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@State - the SDSU Student Newsletter

A 24-Hour Battle Against Cancer

Volunteer Students holding Relay for Life sign

“Cancer never sleeps, so for 24 hours, neither will we.”

As a teenager, Katie Foster helped her mother fight, and win, her battle against cancer. Now, as a member of the Colleges Against Cancer student organization, Foster is playing an instrumental role in society’s battle against the all-too-common disease through San Diego State University’s Relay For Life.

A record 33 teams have already signed up to participate in this year’s SDSU Relay for Life, which will take place on Saturday, April 12. Foster, the event chair, hopes that as the date approaches, even more students and community members register for the fundraising event that aims to increase cancer awareness and prevention.

The Scene of The Stride

It’s the fifth year that SDSU has hosted a 24-hour overnight Relay For Life event, but this year the scenery will be vastly different. The event kicks off at 10 am at the Conrad Prebys Aztec Student Union, with Centennial Walkway serving as the relay track and its grassy medians transforming into a tent-filled campground.

While walking the track is a Relay for Life staple, Foster said all 24 hours will be jam packed with activities and entertainment. From live bands and guest speakers to talent shows and outrageous games, the event is a mix of inspiration, awareness and fun.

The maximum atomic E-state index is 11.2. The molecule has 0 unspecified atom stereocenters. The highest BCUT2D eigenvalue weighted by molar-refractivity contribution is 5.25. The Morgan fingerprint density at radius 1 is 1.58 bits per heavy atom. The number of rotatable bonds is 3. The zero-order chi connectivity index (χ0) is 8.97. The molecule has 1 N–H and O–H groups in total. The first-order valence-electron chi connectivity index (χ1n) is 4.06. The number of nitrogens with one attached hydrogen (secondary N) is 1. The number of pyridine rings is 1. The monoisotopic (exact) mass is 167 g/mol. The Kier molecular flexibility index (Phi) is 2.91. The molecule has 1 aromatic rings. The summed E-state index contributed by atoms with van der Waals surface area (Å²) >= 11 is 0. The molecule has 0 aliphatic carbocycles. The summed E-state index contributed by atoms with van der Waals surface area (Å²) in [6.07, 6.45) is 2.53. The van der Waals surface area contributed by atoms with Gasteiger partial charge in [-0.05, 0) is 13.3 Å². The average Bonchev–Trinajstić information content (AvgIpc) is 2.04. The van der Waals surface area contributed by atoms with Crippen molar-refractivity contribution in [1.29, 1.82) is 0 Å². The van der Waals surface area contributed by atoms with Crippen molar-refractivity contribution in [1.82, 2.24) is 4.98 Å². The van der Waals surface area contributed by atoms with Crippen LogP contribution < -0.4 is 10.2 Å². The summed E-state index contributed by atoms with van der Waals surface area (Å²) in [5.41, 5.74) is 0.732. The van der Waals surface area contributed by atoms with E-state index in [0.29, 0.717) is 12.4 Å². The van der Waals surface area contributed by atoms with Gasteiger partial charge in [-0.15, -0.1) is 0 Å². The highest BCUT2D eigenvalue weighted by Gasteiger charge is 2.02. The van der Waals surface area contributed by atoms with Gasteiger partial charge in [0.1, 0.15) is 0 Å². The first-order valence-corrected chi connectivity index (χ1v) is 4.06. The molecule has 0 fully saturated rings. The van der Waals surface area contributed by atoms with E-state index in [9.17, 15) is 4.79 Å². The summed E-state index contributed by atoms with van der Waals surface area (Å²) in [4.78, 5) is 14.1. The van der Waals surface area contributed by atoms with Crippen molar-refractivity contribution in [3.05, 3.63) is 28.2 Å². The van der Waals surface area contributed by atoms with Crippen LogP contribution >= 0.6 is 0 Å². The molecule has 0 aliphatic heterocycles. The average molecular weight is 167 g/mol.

For Hope Wortham, a junior interior design major and cancer survivor, it’s also an uplifting show of support.

“It’s beautiful to know that you’re not alone, and that you can get through whatever is going on with love and support of not only your family, but your peers as well,” she said. “Because cancer has such a negative stigma and the general public doesn’t fully understand it, it becomes even more important that those who are touched by it know that there are people out there who do get what they are going through. It makes the whole experience less isolating, which can sometimes be one of the worst parts of the disease.”

Making An Impact

Last year, about 200 participants helped raise nearly $20,000 through fundraising efforts conducted prior to and during the SDSU Relay For Life. This year, the bar has been raised to a $25,000 goal, according to Foster.

Relay for Life supports cure-focused research, but the dollars raised also directly support cancer patients through services including housing accommodations during treatment, beauty and self-image consultations for chemotherapy patients and one-on-one personal support from survivors.

“You don’t have to be in a lab to make a difference,” Foster said. “Showing up means you’re part of the cure. Raising the $100 minimum donation means you provided 10 patients with rides to treatment.”